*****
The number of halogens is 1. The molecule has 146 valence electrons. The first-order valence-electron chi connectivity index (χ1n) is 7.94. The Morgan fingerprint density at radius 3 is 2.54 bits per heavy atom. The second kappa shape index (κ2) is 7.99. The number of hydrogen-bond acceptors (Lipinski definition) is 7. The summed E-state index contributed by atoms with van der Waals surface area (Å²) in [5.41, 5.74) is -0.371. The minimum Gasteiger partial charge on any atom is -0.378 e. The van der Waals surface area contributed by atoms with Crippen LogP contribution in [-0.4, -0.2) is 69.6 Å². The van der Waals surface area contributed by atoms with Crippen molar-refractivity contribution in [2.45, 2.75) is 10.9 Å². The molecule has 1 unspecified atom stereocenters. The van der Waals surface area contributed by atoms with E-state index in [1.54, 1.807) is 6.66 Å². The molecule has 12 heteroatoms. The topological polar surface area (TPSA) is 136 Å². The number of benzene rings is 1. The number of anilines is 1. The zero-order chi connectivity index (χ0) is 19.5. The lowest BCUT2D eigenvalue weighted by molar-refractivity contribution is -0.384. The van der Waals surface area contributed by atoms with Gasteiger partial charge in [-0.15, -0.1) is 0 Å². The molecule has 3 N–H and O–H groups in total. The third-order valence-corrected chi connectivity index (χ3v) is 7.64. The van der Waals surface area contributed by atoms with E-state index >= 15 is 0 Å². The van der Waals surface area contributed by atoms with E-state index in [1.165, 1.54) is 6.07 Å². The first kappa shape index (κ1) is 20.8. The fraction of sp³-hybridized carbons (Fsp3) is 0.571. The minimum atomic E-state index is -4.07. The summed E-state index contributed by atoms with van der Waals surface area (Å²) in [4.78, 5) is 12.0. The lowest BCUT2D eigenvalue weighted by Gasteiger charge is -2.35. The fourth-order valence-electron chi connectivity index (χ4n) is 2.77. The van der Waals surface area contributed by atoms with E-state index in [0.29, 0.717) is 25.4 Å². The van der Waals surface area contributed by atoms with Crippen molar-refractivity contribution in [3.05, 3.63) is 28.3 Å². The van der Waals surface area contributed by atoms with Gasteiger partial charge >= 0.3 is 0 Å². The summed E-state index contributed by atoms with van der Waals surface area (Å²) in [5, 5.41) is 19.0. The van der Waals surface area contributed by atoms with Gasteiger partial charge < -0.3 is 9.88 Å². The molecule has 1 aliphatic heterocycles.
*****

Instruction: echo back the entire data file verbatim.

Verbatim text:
The number of halogens is 1. The molecule has 146 valence electrons. The first-order valence-electron chi connectivity index (χ1n) is 7.94. The Morgan fingerprint density at radius 3 is 2.54 bits per heavy atom. The second kappa shape index (κ2) is 7.99. The number of hydrogen-bond acceptors (Lipinski definition) is 7. The summed E-state index contributed by atoms with van der Waals surface area (Å²) in [5.41, 5.74) is -0.371. The minimum Gasteiger partial charge on any atom is -0.378 e. The van der Waals surface area contributed by atoms with Crippen LogP contribution in [-0.4, -0.2) is 69.6 Å². The van der Waals surface area contributed by atoms with Crippen molar-refractivity contribution in [2.45, 2.75) is 10.9 Å². The molecule has 1 unspecified atom stereocenters. The van der Waals surface area contributed by atoms with E-state index in [1.54, 1.807) is 6.66 Å². The molecule has 12 heteroatoms. The topological polar surface area (TPSA) is 136 Å². The number of benzene rings is 1. The number of anilines is 1. The zero-order chi connectivity index (χ0) is 19.5. The lowest BCUT2D eigenvalue weighted by molar-refractivity contribution is -0.384. The van der Waals surface area contributed by atoms with Gasteiger partial charge in [-0.15, -0.1) is 0 Å². The molecule has 3 N–H and O–H groups in total. The third-order valence-corrected chi connectivity index (χ3v) is 7.64. The van der Waals surface area contributed by atoms with E-state index >= 15 is 0 Å². The van der Waals surface area contributed by atoms with E-state index in [1.165, 1.54) is 6.07 Å². The first kappa shape index (κ1) is 20.8. The fraction of sp³-hybridized carbons (Fsp3) is 0.571. The minimum atomic E-state index is -4.07. The summed E-state index contributed by atoms with van der Waals surface area (Å²) in [4.78, 5) is 12.0. The lowest BCUT2D eigenvalue weighted by Gasteiger charge is -2.35. The fourth-order valence-electron chi connectivity index (χ4n) is 2.77. The van der Waals surface area contributed by atoms with E-state index in [0.29, 0.717) is 25.4 Å². The van der Waals surface area contributed by atoms with Crippen molar-refractivity contribution in [3.05, 3.63) is 28.3 Å². The van der Waals surface area contributed by atoms with Gasteiger partial charge >= 0.3 is 0 Å². The summed E-state index contributed by atoms with van der Waals surface area (Å²) in [5, 5.41) is 19.0. The van der Waals surface area contributed by atoms with Gasteiger partial charge < -0.3 is 9.88 Å². The molecule has 1 aliphatic heterocycles.